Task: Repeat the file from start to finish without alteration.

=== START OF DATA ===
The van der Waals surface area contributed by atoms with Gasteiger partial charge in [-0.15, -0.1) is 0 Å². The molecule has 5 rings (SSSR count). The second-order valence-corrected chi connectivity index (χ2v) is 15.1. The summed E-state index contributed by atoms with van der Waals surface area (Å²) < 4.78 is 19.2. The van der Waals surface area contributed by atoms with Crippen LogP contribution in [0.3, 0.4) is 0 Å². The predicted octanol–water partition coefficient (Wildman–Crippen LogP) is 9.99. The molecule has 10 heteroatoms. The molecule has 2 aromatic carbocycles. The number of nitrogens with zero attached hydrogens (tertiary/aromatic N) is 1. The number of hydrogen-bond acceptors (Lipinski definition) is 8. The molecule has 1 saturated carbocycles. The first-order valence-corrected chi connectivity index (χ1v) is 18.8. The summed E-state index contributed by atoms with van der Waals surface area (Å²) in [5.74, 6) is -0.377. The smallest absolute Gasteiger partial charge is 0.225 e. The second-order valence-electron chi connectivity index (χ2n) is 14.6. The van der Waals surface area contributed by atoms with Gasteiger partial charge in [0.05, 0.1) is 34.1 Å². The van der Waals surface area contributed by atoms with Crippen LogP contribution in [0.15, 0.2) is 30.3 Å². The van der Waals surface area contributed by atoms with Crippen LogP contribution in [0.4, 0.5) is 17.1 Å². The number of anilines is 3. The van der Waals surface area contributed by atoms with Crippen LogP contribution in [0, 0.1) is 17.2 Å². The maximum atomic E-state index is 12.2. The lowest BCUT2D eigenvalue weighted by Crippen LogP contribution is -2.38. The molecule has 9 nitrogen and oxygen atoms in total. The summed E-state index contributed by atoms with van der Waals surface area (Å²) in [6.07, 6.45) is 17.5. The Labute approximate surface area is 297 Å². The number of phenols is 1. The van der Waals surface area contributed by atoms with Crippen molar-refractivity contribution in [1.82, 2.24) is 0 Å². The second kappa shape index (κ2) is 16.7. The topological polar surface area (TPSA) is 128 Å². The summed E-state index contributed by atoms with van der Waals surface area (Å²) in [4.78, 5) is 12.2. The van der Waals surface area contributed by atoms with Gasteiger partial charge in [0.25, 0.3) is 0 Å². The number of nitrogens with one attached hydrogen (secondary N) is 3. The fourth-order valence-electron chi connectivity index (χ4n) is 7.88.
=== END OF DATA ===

The van der Waals surface area contributed by atoms with Gasteiger partial charge in [-0.15, -0.1) is 0 Å². The molecule has 5 rings (SSSR count). The second-order valence-corrected chi connectivity index (χ2v) is 15.1. The summed E-state index contributed by atoms with van der Waals surface area (Å²) < 4.78 is 19.2. The van der Waals surface area contributed by atoms with Crippen LogP contribution in [0.3, 0.4) is 0 Å². The predicted octanol–water partition coefficient (Wildman–Crippen LogP) is 9.99. The molecule has 10 heteroatoms. The molecule has 2 aromatic carbocycles. The number of nitrogens with zero attached hydrogens (tertiary/aromatic N) is 1. The number of hydrogen-bond acceptors (Lipinski definition) is 8. The molecule has 1 saturated carbocycles. The first-order valence-corrected chi connectivity index (χ1v) is 18.8. The summed E-state index contributed by atoms with van der Waals surface area (Å²) in [5.74, 6) is -0.377. The smallest absolute Gasteiger partial charge is 0.225 e. The second-order valence-electron chi connectivity index (χ2n) is 14.6. The van der Waals surface area contributed by atoms with Gasteiger partial charge in [0.05, 0.1) is 34.1 Å². The van der Waals surface area contributed by atoms with Crippen LogP contribution in [0.15, 0.2) is 30.3 Å². The van der Waals surface area contributed by atoms with Crippen LogP contribution in [0.4, 0.5) is 17.1 Å². The number of anilines is 3. The van der Waals surface area contributed by atoms with Crippen LogP contribution in [0, 0.1) is 17.2 Å². The maximum atomic E-state index is 12.2. The lowest BCUT2D eigenvalue weighted by Crippen LogP contribution is -2.38. The molecule has 9 nitrogen and oxygen atoms in total. The summed E-state index contributed by atoms with van der Waals surface area (Å²) in [6.07, 6.45) is 17.5. The Labute approximate surface area is 297 Å². The number of phenols is 1. The van der Waals surface area contributed by atoms with Crippen molar-refractivity contribution in [1.82, 2.24) is 0 Å². The second kappa shape index (κ2) is 16.7. The topological polar surface area (TPSA) is 128 Å². The summed E-state index contributed by atoms with van der Waals surface area (Å²) in [4.78, 5) is 12.2. The van der Waals surface area contributed by atoms with Gasteiger partial charge in [0.25, 0.3) is 0 Å². The number of nitrogens with one attached hydrogen (secondary N) is 3. The fourth-order valence-electron chi connectivity index (χ4n) is 7.88.